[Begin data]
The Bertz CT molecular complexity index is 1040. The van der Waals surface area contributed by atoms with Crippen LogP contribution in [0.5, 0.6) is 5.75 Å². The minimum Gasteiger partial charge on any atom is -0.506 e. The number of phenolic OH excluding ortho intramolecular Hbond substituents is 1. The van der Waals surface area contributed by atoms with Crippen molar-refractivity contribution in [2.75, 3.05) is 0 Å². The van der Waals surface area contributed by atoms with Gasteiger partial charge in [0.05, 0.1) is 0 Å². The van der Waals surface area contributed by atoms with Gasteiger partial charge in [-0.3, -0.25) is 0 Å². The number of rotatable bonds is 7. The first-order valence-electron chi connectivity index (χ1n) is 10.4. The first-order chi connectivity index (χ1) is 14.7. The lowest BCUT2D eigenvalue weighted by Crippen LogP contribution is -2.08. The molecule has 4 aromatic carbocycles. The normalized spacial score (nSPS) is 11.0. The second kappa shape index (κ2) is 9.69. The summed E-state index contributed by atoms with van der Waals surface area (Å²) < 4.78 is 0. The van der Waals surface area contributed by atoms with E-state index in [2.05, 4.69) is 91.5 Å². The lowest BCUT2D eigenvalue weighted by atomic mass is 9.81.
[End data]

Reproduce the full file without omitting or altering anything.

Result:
The Bertz CT molecular complexity index is 1040. The van der Waals surface area contributed by atoms with Crippen LogP contribution in [0.5, 0.6) is 5.75 Å². The minimum Gasteiger partial charge on any atom is -0.506 e. The number of phenolic OH excluding ortho intramolecular Hbond substituents is 1. The van der Waals surface area contributed by atoms with Crippen molar-refractivity contribution in [2.75, 3.05) is 0 Å². The van der Waals surface area contributed by atoms with Gasteiger partial charge in [0.05, 0.1) is 0 Å². The van der Waals surface area contributed by atoms with Gasteiger partial charge in [-0.3, -0.25) is 0 Å². The number of rotatable bonds is 7. The first-order valence-electron chi connectivity index (χ1n) is 10.4. The first-order chi connectivity index (χ1) is 14.7. The lowest BCUT2D eigenvalue weighted by Crippen LogP contribution is -2.08. The molecule has 4 aromatic carbocycles. The normalized spacial score (nSPS) is 11.0. The second kappa shape index (κ2) is 9.69. The summed E-state index contributed by atoms with van der Waals surface area (Å²) < 4.78 is 0. The van der Waals surface area contributed by atoms with E-state index in [2.05, 4.69) is 91.5 Å². The lowest BCUT2D eigenvalue weighted by atomic mass is 9.81.